Let’s return to your homeland. What do you think made the election of Donald Trump possible?

There is an underlying economic and social shift that has occurred. The losers of globalization were not well organized or mobilized before. In fact I was surprised that, after the 2008 financial crisis, you didn’t see more populism. It has taken eight years for this to materialize.

The other big problem I think is on the left. Because the left in Europe and in the United States has been in trouble for a long time — for example, the SPD in Germany has lost 15 points or so in a generation, the socialists in France have been virtually wiped out, and in the US, the Democratic Party has been losing ground. The left should have benefited from all these financial crises but instead it was the right wing parties who did.

I think there are complex causes for that. The left had made their peace with capitalism and they didn’t seem to be offering any realistic alternatives. Even if they did, it wasn’t convincing. Bernie Sanders, for example, wants free, government-funded higher education. A lot of people like that idea but it is unrealistic.

As it is right now, Mr. Trump isn’t doing badly on the economy.

American economic growth is now up to 3.5 percent and it may even hit the 4 percent Trump was promising. A lot of this is not Donald Trump’s doing, but it will be to his benefit politically. Some of this improvement is based on the expectation of tax cuts but that is not going to be sustainable. It is coming at the wrong time in the economic cycle. We have already had expansion for eight years and we don’t need further stimulus. I think it’s all going to end in a very unpleasant crash at some point. Unfortunately that crash may not come until after mid-term elections next year, or even after the 2020 elections, which may mean that Donald Trump will be re-elected.

Do you have any idea when some sort of crash might happen?

That’s the thing with these financial crashes, nobody anticipates the shape it will take — and that’s why they happen. The ground work is being laid for one though. They are deregulating the financial sector — all the controls in place after the 2008 crash are now being dismantled. Financial institutes have become very complacent given the stability of the last few years and they will start taking risks; the economy could start overheating.

The crash could start anywhere: It could start in Asia, it could start in Europe. The world is so interconnected it is hard to anticipate where the problems come from

How does China fit into all this: Will they become the next economic world leader now that the US is pursuing a strategy of withdrawal?

China is a serious competitor because they have proven they can master the questions of economic growth, technological modernity and so forth. In 20 years they may be the dominant economic power. However historically it has been very hard for an existing international system to accommodate the rapid rise of a single country — that is, in a way, what happened to Europe with Germany in the late 19th century. That rise couldn’t be accommodated peacefully.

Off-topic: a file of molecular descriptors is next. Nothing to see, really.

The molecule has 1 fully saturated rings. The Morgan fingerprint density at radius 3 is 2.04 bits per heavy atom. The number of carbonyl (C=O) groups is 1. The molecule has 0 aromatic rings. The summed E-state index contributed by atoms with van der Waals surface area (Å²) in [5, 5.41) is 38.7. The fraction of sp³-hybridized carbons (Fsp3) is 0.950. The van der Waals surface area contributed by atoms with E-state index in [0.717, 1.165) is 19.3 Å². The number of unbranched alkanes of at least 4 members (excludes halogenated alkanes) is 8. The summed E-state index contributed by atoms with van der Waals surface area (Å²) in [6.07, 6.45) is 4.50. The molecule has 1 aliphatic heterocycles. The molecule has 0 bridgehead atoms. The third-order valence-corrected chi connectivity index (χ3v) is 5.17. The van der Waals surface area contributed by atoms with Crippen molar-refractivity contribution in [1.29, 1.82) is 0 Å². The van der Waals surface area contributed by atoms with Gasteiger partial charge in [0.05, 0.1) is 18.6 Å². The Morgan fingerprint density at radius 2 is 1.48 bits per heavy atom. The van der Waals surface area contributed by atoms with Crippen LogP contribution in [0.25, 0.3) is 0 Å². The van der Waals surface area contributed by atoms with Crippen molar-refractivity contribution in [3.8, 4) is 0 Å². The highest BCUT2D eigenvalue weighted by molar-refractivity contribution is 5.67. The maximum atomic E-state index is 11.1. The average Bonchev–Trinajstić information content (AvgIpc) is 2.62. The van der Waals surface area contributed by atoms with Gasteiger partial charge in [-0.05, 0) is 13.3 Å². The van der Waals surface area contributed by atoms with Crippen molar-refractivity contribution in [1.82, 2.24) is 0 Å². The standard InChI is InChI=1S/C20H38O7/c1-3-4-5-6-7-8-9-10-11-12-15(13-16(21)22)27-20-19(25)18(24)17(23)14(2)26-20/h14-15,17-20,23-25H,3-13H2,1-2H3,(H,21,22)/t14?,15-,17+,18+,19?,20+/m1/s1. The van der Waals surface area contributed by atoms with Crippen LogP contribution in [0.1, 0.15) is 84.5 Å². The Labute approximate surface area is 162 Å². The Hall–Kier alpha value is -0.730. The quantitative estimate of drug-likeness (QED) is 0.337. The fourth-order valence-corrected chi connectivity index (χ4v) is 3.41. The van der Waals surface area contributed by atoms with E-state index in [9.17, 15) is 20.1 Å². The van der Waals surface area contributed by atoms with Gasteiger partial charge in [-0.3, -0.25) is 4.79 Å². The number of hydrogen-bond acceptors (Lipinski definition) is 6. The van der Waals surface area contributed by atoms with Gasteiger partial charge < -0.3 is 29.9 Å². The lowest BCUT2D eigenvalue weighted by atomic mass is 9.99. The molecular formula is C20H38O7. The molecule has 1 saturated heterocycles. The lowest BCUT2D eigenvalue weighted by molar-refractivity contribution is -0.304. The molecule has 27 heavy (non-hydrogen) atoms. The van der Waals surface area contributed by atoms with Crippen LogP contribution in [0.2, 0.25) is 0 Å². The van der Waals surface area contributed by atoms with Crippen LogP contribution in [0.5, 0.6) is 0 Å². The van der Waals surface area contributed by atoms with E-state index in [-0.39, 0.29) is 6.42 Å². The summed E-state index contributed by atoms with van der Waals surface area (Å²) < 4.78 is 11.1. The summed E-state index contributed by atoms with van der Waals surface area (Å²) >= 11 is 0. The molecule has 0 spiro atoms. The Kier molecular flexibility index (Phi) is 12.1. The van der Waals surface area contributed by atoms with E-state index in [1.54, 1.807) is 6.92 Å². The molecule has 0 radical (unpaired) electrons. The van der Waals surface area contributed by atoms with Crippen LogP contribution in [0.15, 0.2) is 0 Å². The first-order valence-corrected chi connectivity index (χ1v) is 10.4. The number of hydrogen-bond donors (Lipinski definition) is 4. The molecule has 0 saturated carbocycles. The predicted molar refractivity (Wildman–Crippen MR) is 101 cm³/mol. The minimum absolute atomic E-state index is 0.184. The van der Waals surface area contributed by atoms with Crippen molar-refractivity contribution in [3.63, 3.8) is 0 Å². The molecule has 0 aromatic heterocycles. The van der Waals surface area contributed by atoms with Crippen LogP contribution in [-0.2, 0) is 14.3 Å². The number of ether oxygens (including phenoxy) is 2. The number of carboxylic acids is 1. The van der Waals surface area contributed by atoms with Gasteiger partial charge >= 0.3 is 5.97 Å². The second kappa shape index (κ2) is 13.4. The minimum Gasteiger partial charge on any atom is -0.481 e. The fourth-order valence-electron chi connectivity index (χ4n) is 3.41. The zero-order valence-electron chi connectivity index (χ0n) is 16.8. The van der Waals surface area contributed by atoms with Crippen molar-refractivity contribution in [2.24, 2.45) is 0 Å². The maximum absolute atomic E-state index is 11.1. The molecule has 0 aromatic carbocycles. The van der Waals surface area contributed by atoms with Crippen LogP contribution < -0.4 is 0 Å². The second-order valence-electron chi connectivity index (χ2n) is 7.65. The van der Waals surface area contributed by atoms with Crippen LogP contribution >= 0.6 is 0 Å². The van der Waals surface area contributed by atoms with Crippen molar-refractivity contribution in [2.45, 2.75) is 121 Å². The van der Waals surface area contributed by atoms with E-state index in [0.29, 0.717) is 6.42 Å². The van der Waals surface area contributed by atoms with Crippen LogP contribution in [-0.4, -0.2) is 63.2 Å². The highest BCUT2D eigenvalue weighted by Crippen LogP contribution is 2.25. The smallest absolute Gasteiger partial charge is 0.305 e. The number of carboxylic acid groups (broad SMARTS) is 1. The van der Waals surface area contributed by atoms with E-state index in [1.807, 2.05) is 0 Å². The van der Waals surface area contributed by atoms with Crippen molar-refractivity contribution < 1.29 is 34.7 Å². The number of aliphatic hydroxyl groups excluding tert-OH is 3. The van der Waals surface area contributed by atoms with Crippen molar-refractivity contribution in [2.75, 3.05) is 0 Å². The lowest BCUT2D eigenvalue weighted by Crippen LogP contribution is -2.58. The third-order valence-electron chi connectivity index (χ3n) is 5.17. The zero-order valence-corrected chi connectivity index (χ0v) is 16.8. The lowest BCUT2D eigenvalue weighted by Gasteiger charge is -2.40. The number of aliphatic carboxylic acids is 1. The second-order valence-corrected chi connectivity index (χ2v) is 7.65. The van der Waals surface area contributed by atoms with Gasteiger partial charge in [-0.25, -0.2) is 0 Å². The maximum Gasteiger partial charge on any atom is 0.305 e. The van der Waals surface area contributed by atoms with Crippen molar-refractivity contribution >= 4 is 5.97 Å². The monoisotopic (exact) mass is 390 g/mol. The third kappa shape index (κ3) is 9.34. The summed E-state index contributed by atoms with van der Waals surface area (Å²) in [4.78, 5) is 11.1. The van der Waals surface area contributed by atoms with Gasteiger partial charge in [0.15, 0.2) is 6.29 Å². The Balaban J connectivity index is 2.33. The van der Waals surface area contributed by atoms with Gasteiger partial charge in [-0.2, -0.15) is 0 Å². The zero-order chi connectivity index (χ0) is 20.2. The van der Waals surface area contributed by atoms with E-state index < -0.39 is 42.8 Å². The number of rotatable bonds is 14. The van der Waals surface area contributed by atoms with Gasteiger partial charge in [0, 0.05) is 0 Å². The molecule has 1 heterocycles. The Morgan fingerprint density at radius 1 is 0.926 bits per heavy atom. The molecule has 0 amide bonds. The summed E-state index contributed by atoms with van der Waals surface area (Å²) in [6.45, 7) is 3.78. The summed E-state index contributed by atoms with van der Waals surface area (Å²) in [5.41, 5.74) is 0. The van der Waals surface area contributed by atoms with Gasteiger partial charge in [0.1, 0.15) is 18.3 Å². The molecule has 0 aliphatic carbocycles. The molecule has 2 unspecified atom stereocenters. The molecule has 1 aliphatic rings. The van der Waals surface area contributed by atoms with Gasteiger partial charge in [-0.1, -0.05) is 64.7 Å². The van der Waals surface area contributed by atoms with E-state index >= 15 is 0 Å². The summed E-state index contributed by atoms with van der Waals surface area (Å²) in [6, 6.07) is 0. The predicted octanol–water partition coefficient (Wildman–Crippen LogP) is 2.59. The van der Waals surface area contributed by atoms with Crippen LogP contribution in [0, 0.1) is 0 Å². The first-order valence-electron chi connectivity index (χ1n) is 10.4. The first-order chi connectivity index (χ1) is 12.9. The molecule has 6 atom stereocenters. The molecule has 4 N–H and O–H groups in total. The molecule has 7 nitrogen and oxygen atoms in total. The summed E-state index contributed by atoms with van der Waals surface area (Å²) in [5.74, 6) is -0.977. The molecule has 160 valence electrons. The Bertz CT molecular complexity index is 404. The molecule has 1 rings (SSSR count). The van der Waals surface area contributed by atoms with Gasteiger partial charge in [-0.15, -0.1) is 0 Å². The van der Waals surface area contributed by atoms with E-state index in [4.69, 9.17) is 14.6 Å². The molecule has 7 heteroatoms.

The Chinese are trying to project soft power in ways that are more subtle than the Russians, but they could be just as dangerous. The Chinese government is buying media properties and technology companies and there is this slow, very careful accumulation of influence in the West that is a real challenge. There are a lot of things we could be doing about this. They don’t play by these open rules, so I don’t see why we should.

You are a leading advocate of democracy as a political system. Can you give us three reasons why Europe should keep faith in this form of government, at a time when many are questioning it?

The first is about the question of power. A democracy is not just about popular choice, it is also about a constitutional system that limits power. We have these fundamental checks on power. The second thing is that an important part of being a whole, individual person is the ability to exercise choice. If you only have economic freedom, but you have no political freedom — like in China — I don’t think that’s fully satisfying. And thirdly, I do believe there is a kind of universal dislike of tyranny. People don’t want governments that violate their fundamental liberties.

So you don’t doubt democracy?

I think we are witnessing a period in which democracy is being threatened in way I have not experienced in my lifetime. The real threat is an internal one, with the rise of these populist nationalists who I think are threatening to undermine not liberal democracy, but the liberal part of liberal democracy.

That is to say, democratically-elected leaders are trying to undermine the rule of law and the open international order that the United States, along with European allies, has played a role in establishing over the last two generations. That is what is going on in Poland and Hungary. These governments have popular support, it is genuinely democratic. But what’s being dismantled are the liberal institutions and the rule of law.

This is not the first time this has happened but it is being fueled by globalization. Almost every democratic country is now facing a populist movement that threatens to upset the consensus.

This interview was conducted by Jens Münchrath, co-head of foreign affairs and Anke Rezmer, who covers the investment fund industry for Handelsblatt out of Frankfurt. To contact the authors: rezmer@handelsblatt.commuenchrath@handelsblatt.com